They always say, when a deal seems too good to be true, it probably is. That’s why shoppers on Craiglist passed on the sale of the century when a car listed at $700 turned out to be worth millions.
The ad ran in the Tampa Bay area of Florida about five years ago, according to FOX News.
”SERIAL # X53L on documented 1953 pre-production Corvette Frame. We believe this to be a 1953 Pontiac prototype that was to assume the name Longoria? Info received todate indicates that ZAGATO designed and PINNAFARINA constructed the body for GM in late 52,” the ad read.
The misspelling of “Pininfarina” might indicate that the seller didn’t realize what they had.
“Might anyone have knowledge of some former FISHER BODY executive that could assist in further identifying this automobile?” the ad concluded.
The car didn’t sell.
That’s because this diamond in the rough wasn’t actually a “documented 1953 pre-production Corvette Frame.” It was the storied Number 1 Cunningham Corvette, a long-sought 1960 model that was among only three turned into racecars by the Briggs Cunningham, the notable entrepreneur and sportsman.
Cunningham was featured on the cover of Time in 1954 with three race cars, along with the caption “Road Racer Briggs Cunningham: Horsepower, Endurance, Sportsmanship.”
Cunningham raced his 1960 models in 24 Hours of Le Mans, marked “1,” “2,” and “3.” The cars were quick fan-favorites, and while 1 and 2 did not finish, 3 won its class and earned the cars a place in Corvette history.
Cunningham later turned the racers back into street-legal cars and sold them. The cars disappeared for a number of years before Corvette enthusiasts tracked them down.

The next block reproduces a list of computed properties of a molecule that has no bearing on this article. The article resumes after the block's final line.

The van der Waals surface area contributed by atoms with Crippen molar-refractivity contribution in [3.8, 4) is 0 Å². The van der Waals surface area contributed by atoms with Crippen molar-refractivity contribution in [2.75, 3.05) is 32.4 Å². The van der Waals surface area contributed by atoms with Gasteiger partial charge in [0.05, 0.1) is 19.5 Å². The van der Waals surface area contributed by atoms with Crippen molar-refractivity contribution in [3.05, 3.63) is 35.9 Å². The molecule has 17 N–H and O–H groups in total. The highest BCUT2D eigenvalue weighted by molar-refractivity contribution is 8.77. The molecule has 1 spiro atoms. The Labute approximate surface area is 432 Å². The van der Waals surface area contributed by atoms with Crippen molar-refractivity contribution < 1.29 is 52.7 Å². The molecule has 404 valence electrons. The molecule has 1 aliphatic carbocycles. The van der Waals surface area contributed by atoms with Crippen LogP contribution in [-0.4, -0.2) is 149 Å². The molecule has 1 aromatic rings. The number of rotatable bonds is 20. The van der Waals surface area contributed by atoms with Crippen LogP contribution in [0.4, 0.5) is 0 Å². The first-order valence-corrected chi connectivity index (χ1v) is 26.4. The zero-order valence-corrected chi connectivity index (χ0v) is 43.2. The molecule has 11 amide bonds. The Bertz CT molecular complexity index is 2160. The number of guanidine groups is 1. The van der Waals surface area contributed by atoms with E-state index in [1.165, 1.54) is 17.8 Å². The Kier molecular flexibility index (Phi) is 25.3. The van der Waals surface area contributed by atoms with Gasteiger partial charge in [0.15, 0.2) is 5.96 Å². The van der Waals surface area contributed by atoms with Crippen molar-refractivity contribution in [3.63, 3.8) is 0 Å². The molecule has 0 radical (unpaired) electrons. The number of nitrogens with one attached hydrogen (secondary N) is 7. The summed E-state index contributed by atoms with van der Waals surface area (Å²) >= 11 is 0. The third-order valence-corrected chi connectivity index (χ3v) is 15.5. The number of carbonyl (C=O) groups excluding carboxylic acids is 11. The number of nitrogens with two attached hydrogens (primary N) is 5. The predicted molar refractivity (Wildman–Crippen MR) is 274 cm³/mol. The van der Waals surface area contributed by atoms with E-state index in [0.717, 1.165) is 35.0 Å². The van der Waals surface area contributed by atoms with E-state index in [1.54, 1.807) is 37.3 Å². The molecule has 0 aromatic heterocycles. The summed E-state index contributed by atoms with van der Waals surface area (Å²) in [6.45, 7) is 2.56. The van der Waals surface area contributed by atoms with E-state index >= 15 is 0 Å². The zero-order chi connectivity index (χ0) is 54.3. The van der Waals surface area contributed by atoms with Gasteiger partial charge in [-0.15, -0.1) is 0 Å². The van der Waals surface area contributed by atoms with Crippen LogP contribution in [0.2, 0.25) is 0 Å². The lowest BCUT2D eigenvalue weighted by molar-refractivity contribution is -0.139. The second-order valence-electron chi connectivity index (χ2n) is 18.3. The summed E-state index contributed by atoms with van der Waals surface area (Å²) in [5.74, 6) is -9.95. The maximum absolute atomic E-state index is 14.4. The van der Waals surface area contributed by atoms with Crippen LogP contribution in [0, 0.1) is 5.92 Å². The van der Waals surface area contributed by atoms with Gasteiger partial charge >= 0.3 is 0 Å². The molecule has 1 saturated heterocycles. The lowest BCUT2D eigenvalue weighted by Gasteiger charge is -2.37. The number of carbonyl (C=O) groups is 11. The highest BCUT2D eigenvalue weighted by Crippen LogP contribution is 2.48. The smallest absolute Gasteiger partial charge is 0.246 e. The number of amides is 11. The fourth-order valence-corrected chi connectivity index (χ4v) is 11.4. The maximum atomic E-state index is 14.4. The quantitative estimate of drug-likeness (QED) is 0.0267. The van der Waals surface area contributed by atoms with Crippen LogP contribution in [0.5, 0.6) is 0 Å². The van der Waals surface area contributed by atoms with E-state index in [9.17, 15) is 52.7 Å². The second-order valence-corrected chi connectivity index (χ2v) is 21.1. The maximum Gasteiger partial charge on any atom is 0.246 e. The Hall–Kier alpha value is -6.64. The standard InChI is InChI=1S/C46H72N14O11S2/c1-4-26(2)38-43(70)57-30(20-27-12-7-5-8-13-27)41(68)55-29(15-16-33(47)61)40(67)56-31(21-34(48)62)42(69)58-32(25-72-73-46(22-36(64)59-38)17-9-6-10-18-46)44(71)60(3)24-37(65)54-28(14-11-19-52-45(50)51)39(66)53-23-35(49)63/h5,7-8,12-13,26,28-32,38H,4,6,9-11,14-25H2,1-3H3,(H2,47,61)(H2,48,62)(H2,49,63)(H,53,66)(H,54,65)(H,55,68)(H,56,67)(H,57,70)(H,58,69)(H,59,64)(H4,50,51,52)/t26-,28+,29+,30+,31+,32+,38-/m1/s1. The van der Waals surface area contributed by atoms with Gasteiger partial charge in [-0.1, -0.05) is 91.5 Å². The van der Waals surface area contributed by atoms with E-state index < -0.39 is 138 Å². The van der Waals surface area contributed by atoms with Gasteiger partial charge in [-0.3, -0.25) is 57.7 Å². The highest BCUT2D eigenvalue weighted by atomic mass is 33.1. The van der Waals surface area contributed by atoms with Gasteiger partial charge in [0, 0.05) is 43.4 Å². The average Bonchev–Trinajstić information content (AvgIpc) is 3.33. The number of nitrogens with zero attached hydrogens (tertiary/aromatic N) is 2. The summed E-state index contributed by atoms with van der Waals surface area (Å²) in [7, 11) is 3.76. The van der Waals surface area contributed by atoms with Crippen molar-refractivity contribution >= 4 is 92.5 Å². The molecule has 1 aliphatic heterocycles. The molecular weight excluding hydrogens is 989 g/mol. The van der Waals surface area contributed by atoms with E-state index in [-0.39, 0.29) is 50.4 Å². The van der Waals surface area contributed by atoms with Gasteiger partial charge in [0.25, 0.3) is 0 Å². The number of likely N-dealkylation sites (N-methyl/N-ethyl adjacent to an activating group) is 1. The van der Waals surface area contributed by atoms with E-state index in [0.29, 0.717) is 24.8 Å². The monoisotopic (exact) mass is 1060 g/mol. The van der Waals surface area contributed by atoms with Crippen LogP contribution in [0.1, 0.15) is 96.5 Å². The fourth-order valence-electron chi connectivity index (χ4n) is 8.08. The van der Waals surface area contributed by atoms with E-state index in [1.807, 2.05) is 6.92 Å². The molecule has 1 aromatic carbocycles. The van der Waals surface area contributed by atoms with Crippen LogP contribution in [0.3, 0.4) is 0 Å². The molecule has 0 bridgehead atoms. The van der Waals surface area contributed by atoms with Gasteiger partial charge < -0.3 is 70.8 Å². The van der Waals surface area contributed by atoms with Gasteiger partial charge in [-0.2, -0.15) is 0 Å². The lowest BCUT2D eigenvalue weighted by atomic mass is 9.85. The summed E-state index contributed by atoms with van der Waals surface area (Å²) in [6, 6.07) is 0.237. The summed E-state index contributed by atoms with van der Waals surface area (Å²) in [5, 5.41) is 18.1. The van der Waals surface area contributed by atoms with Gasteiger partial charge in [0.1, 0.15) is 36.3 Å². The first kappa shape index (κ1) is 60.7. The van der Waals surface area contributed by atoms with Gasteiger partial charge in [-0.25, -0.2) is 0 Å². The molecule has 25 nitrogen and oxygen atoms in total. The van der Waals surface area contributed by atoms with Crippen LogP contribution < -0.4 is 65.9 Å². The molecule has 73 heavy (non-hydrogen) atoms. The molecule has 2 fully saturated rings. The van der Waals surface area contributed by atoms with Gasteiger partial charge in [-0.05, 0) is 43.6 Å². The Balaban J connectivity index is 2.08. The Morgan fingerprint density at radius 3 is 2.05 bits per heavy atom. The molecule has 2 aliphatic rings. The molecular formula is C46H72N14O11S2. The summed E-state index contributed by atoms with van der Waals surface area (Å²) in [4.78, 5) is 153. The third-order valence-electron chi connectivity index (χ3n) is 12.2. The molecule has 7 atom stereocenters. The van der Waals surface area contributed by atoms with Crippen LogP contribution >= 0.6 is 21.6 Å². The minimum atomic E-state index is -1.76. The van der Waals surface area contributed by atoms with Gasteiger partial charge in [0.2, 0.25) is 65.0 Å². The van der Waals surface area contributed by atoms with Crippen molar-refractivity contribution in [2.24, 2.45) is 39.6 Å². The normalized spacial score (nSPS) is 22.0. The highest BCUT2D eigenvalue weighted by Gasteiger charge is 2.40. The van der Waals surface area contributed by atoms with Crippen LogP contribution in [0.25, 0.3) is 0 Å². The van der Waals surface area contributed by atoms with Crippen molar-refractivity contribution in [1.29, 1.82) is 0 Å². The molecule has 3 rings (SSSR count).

Numbers 2 and 3 were found and restored a few years ago, but Number 1 stayed in the shadows, that is, until someone noticed the purple junker in the Craigslist ad.
The car’s identity was revealed before a final sale, which resulted in a years-long ownership battle, which was eventually won by Indiana car dealer Gino Burelli. As of now, the final sale is pending a legal settlement. The actual amount paid has not been disclosed.
Burelli will commission a Corvette restoration specialist (who had previously restored Number 3) to return the car to its former glory.
The restoration is expected to take over a year and cost more than $500,000, which may seem like a small price to pay considering vintage car specialist Bryan Shook estimates the car could fetch a price of $3- to $7 million, and “possibly more,” Shook said.
The car’s half century-long journey through obscurity may never fully be known. It’s blue-on-white racing livery was at some point covered by a poorly applied coat of purple paint. The original engine appears to have been lost long ago.
Needless to say, when this car goes back up for sale, you can expect to pay more than 700 bucks.